Simply the movie isn’t strong, it’s a boring docudrama about a boring subject. I’m sure this man is a wonderful football player, and a wonderful person, but who cares beyond that?

District 9 (Sony Pictures Releasing)
I saw adverts for this film on bus stops proclaiming “this bus stop for Human’s only.” That pissed me off, we’re Toronto, we accept people of all countries, why should we say no to those from outside of Earth. I assumed it was some lame action/sci-fi film that the genre had degraded into, then I heard that it was about apartheid, I went to see it that day.

It was a fantastic film, it was graphic and told an interesting story in an interesting way. It was what I thought science fiction should be, but rarely ever is any more. I will admit that the film isn’t the slightest bit subtle in how it treats the topic at hand, but it did what it set out to do well.

An Education (Sony Pictures Classics)
“You have no idea how boring everything was before you,” says Jenny to David in this incredibly creepy film, about a child and the man she falls for. While Jenny is truly an exceptional young lady, she’s a child in many ways, only slowly becoming a woman.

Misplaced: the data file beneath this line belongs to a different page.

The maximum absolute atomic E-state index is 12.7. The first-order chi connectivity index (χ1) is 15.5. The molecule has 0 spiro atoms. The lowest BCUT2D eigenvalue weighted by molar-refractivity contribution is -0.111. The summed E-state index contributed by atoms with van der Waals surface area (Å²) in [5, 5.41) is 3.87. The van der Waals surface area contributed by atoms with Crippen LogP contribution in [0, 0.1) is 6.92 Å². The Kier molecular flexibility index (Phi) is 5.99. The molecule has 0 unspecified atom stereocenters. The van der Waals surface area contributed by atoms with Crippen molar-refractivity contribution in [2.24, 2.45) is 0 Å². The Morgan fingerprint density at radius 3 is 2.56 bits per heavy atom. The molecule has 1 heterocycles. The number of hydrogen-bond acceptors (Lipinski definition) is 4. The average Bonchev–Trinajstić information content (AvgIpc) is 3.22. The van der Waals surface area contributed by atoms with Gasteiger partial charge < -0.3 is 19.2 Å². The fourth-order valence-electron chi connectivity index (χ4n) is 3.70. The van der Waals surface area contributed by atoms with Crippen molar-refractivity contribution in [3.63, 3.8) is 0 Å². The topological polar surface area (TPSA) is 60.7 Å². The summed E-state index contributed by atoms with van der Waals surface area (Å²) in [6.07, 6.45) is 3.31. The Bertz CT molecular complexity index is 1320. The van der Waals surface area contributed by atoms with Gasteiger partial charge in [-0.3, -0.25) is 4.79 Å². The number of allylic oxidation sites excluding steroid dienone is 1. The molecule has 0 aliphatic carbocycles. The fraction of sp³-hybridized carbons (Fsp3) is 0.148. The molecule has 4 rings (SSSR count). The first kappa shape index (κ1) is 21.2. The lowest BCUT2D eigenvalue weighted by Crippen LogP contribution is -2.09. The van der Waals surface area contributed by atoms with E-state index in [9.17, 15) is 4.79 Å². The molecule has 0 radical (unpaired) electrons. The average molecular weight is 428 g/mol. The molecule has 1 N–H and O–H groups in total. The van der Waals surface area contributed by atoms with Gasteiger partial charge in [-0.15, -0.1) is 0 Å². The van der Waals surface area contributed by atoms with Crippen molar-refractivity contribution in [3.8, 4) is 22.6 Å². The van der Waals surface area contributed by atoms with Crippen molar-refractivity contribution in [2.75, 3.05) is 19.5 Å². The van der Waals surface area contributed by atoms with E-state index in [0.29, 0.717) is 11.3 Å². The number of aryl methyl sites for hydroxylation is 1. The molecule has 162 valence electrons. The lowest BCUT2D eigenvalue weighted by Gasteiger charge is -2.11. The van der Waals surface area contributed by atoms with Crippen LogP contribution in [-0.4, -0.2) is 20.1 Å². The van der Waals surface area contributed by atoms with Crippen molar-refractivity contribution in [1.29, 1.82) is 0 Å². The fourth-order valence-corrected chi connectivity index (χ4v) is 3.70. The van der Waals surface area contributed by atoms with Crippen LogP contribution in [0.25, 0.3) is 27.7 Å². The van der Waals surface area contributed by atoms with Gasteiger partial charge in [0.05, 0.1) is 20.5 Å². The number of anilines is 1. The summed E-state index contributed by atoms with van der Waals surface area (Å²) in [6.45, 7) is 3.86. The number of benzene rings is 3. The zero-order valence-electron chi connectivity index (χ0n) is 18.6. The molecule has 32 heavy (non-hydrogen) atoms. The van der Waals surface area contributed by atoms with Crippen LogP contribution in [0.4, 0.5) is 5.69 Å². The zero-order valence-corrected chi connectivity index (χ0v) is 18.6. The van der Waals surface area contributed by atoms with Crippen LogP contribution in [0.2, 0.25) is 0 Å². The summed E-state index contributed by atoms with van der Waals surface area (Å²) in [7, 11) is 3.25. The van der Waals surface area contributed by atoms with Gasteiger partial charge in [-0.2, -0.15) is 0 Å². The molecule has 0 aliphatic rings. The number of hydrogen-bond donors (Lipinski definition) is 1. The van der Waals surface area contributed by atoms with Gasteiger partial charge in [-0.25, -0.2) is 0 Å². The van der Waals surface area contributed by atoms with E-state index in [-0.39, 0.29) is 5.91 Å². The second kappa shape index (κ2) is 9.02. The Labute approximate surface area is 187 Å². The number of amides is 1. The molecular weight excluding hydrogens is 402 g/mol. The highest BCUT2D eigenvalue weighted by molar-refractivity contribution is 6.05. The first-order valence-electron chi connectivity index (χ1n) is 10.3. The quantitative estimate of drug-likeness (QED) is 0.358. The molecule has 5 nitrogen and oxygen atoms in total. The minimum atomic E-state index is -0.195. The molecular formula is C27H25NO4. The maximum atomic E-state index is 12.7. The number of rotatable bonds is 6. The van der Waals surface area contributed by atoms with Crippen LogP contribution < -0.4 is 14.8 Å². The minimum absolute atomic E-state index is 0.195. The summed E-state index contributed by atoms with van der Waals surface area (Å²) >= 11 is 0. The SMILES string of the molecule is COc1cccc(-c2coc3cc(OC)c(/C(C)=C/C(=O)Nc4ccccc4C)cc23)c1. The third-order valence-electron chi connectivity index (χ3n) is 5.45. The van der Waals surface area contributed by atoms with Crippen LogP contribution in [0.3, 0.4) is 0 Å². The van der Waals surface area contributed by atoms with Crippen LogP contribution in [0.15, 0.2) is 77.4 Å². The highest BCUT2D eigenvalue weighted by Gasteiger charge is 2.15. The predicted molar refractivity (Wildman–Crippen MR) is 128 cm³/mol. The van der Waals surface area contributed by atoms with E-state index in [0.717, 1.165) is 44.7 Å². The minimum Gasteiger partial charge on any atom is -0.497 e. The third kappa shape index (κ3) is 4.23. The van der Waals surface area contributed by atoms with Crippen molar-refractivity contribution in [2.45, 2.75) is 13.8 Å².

Also, that’s what a Jew looks like? That’s like getting an Italian to play a Mohawk.

The relationship between Jenny and David is well acted and, though very creepy, interesting.

Overall, I’d say it’s a rather incredible film, but it does suffer slightly from the 30 seconds of voice over during the end of the film. It is unneeded and deters from the emotion of the film.

The Hurt Locker
(Summit Entertainment)
War films are a very touchy subject, especially when the war in question is still raging. M*A*S*H and Full Metal Jacket do what I believe a war film should do; combine humour and drama in a manner to show the horrors of war, while simultaneously making it easy for the audience to digest. Instead of that, The Hurt Locker is instead more interested in portraying a group of bomb disposal soldiers, who have little conscience, little knowledge of local language or culture, little care for the country they invaded, little care for the lives of others, and little care for their own lives.